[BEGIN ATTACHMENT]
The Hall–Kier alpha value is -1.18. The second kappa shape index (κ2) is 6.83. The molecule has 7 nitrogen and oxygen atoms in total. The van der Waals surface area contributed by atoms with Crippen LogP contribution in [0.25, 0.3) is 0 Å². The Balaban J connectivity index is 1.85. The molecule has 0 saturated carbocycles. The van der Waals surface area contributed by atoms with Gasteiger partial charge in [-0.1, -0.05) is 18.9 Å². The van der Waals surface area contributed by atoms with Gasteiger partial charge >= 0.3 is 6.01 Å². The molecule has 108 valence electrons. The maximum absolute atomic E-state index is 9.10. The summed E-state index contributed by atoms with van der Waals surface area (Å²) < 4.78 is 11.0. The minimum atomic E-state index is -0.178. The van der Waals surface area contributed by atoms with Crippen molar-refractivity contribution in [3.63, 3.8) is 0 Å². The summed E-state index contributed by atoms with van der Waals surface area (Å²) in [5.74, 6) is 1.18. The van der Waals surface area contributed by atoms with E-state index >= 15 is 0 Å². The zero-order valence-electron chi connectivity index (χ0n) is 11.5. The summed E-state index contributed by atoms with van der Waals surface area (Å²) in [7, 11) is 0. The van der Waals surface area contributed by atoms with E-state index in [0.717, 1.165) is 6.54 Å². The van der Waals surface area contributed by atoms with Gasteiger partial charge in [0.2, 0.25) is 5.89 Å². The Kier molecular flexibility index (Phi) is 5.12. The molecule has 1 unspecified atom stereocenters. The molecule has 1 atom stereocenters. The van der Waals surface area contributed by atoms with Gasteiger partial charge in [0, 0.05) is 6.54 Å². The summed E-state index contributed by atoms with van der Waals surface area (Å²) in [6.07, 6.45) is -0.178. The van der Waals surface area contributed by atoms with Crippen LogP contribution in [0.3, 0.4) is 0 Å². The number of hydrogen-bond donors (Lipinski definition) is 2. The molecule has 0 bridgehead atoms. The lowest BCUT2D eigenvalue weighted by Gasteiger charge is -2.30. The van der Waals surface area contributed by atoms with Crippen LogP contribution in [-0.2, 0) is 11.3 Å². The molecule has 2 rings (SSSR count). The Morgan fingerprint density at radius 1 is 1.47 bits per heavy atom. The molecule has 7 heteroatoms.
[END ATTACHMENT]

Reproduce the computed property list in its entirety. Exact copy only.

The Hall–Kier alpha value is -1.18. The second kappa shape index (κ2) is 6.83. The molecule has 7 nitrogen and oxygen atoms in total. The van der Waals surface area contributed by atoms with Crippen LogP contribution in [0.25, 0.3) is 0 Å². The Balaban J connectivity index is 1.85. The molecule has 0 saturated carbocycles. The van der Waals surface area contributed by atoms with Gasteiger partial charge in [-0.1, -0.05) is 18.9 Å². The van der Waals surface area contributed by atoms with Gasteiger partial charge >= 0.3 is 6.01 Å². The molecule has 108 valence electrons. The maximum absolute atomic E-state index is 9.10. The summed E-state index contributed by atoms with van der Waals surface area (Å²) < 4.78 is 11.0. The minimum atomic E-state index is -0.178. The van der Waals surface area contributed by atoms with Crippen molar-refractivity contribution in [3.63, 3.8) is 0 Å². The summed E-state index contributed by atoms with van der Waals surface area (Å²) in [5.74, 6) is 1.18. The van der Waals surface area contributed by atoms with E-state index >= 15 is 0 Å². The zero-order valence-electron chi connectivity index (χ0n) is 11.5. The summed E-state index contributed by atoms with van der Waals surface area (Å²) in [7, 11) is 0. The van der Waals surface area contributed by atoms with E-state index in [0.717, 1.165) is 6.54 Å². The van der Waals surface area contributed by atoms with Gasteiger partial charge in [0.2, 0.25) is 5.89 Å². The Kier molecular flexibility index (Phi) is 5.12. The molecule has 1 unspecified atom stereocenters. The molecule has 1 atom stereocenters. The van der Waals surface area contributed by atoms with Gasteiger partial charge in [0, 0.05) is 6.54 Å². The summed E-state index contributed by atoms with van der Waals surface area (Å²) in [6.07, 6.45) is -0.178. The van der Waals surface area contributed by atoms with Crippen LogP contribution in [0.3, 0.4) is 0 Å². The number of hydrogen-bond donors (Lipinski definition) is 2. The molecule has 0 bridgehead atoms. The lowest BCUT2D eigenvalue weighted by Gasteiger charge is -2.30. The van der Waals surface area contributed by atoms with Crippen LogP contribution in [-0.2, 0) is 11.3 Å². The molecule has 2 rings (SSSR count). The Morgan fingerprint density at radius 1 is 1.47 bits per heavy atom. The molecule has 7 heteroatoms.